Today: July 12, 2024

The Sweeney

Imagine how this one was pitched.

Imagine how this one was
pitched
.

Professional hard geezer Ray
Winstone
is no-nonsense, old-school copper Regan. Rapper and spokesman for Broken Britain Plan B (Ben Drew) is his tough but inexperienced sidekick
Carter. They get to tear around
London in fast cars, tooled up with shooters, dishing out justice and spitting
lines like: “Put your trousers on, you’re nicked.”

It can’t fail.

Mention The Sweeney to a British man of a certain vintage and
he’ll likely reel off that or one of the other catchphrases (“You’re nicked,
you slaaaaag,” in a comedy Cockernee accent would also be perfectly acceptable)
that gives the 1970s TV police procedural a particular place in popular British
nostalgia.

For the retro-kitsch crowd, The Sweeney represents those happy
days when a man could drink and smoke with impunity, drive outsized motors like
the seas would never rise and a woman knew her place was wherever she was told.

For all that The Sweeney was
a solid cop show – among the first on British TV to show police as cynical,
fallible humans; people who bend, not break the rules to get the job done.
There were no grey areas – the good guys were DI Jack Regan and DS George Carter;
the rest were villains, there to be nicked.

But numerous parodies and homages to The Sweeney over all the years that have since passed means that
director Nick Love (The Firm, The Business) couldn’t
plausibly go the way of the beige-hued, period remake so, instead, here’s a
contemporary take on uncontrolled policing in the style of Michael Mann.

Up front, veteran geezer Ray Winstone mines a career full of hard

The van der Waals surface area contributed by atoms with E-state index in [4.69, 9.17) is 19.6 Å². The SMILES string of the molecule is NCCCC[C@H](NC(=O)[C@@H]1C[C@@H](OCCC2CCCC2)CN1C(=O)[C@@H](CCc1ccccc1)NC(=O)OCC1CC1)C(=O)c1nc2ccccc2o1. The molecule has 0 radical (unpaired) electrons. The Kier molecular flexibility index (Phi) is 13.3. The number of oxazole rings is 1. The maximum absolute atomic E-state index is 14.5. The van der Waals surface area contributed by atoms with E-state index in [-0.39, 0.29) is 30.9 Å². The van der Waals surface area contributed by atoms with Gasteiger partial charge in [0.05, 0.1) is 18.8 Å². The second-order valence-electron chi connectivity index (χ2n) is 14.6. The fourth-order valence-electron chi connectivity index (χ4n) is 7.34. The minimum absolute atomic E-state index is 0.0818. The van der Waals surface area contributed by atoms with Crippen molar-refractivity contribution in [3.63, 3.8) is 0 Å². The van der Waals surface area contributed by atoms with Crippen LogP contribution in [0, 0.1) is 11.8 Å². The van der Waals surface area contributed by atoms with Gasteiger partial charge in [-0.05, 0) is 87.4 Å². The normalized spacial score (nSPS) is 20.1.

men to make Regan a raging ball-sack of machismo; new geezer Ben Drew
tries for early, Scum-era Winstone but is no more than his own thug in Harry
Brown
with a career path. The plot, should it be a clincher, involves
some violent robberies viewed by Regan on CCTV repeats like fetishised snuff
flicks and an old nemesis who emerges from his predictable back-story. It’s a
frame for Winstone and Drew to strut around cracking skulls in dive bars,
switching off interview tapes for a bit of dry-slapping and dangling grasses by
their ankles off tower blocks, all in the name of justice.

In 2012, The Sweeney has plenty of grey areas.

As an aside, Steven Mackintosh’s compliance copper Lewis is determined
to purge the force of old-school coppers and their ‘as long as it gets the job
done’ tactics. He’s the anti-Regan, a man who says ‘community’ where Regan says
‘slags’. And on that note, Lewis’s wife (Hayley Atwell) is both on
Regan’s team and on her back in his bed. When not a-cuckolding, Winstone
is permanently furious. Drew tries to lighten the tone but is less expressive –
director Love’s favourite leading man Danny Dyer would have been a more
charismatic, and convincing, Carter. Fresh from Homeland, Damien Lewis
as Regan’s ‘by-the-book’ boss strides around like he’s got something up him.
With his Cockney accent slipping more often than his American ever did, Lewis
looks like he thought there’d be better stuff coming his way.

On what looks like a far bigger budget than he’s had previously, Love
tries and, for the most part, succeeds in making London look as swish as Miami.
Helicopters swoop around Dockland skyscrapers. Everyone lives in minimalist flats. They work in glistening offices. And they are all proper tooled right
up. But limitations show in the big set piece action sequence, a
prolonged shootout between the Sweeney and the stick-up gang in Trafalgar
Square and the National Gallery. With its crooks in
masks and running gun battles with automatic weapons, it owes rather a large
debt to Michael Mann’s Heat but it’s not in the same league. Obviously filmed early on a Sunday
morning, the only time central London is as empty as is shown, the scattering
of extras just emphasises the space between them. And they are spaces every bit
as large as those between the belief that this film was a good idea, and the
reality, which is that it’s dreadful trash that reflects badly on everyone
involved.

But it is kinda fun. And
Ray Winstone gets to say: “Put your trousers on, you’re nicked.” And that’s all
that matters.

Alex Moss Editor

Alex Moss’ obsession with film began the moment he witnessed the Alien burst forth from John Hurt’s stomach. It was perhaps ill-advised to witness this aged 6 but much like the beast within Hurt, he became infected by a parasite called ‘Movies’. Rarely away from his computer or a big screen, as he muses on Cinematic Deities, Alex is “more machine now than man. His mind is twisted and evil”. Email: alex.moss@filmjuice.com

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